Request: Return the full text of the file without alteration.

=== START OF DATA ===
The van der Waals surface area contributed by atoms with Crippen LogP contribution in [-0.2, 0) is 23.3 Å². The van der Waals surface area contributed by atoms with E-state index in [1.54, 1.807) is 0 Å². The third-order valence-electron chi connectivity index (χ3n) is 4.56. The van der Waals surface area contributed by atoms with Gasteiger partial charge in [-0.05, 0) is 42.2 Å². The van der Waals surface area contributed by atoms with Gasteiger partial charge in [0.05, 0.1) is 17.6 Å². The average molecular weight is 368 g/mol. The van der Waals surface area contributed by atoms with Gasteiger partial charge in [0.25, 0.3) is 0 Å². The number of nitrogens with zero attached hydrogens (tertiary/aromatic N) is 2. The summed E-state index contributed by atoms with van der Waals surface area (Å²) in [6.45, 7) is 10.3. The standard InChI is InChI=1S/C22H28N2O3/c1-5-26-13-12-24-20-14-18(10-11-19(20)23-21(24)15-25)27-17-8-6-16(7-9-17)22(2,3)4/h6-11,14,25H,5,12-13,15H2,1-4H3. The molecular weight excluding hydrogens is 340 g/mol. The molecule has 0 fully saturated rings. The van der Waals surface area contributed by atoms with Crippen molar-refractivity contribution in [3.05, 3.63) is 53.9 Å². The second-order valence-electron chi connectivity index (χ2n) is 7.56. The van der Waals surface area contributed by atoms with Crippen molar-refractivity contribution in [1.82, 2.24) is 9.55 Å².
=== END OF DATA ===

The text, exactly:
The van der Waals surface area contributed by atoms with Crippen LogP contribution in [-0.2, 0) is 23.3 Å². The van der Waals surface area contributed by atoms with E-state index in [1.54, 1.807) is 0 Å². The third-order valence-electron chi connectivity index (χ3n) is 4.56. The van der Waals surface area contributed by atoms with Gasteiger partial charge in [-0.05, 0) is 42.2 Å². The van der Waals surface area contributed by atoms with Gasteiger partial charge in [0.05, 0.1) is 17.6 Å². The average molecular weight is 368 g/mol. The van der Waals surface area contributed by atoms with Gasteiger partial charge in [0.25, 0.3) is 0 Å². The number of nitrogens with zero attached hydrogens (tertiary/aromatic N) is 2. The summed E-state index contributed by atoms with van der Waals surface area (Å²) in [6.45, 7) is 10.3. The standard InChI is InChI=1S/C22H28N2O3/c1-5-26-13-12-24-20-14-18(10-11-19(20)23-21(24)15-25)27-17-8-6-16(7-9-17)22(2,3)4/h6-11,14,25H,5,12-13,15H2,1-4H3. The molecular weight excluding hydrogens is 340 g/mol. The molecule has 0 fully saturated rings. The van der Waals surface area contributed by atoms with Crippen molar-refractivity contribution in [3.05, 3.63) is 53.9 Å². The second-order valence-electron chi connectivity index (χ2n) is 7.56. The van der Waals surface area contributed by atoms with Crippen molar-refractivity contribution in [1.82, 2.24) is 9.55 Å².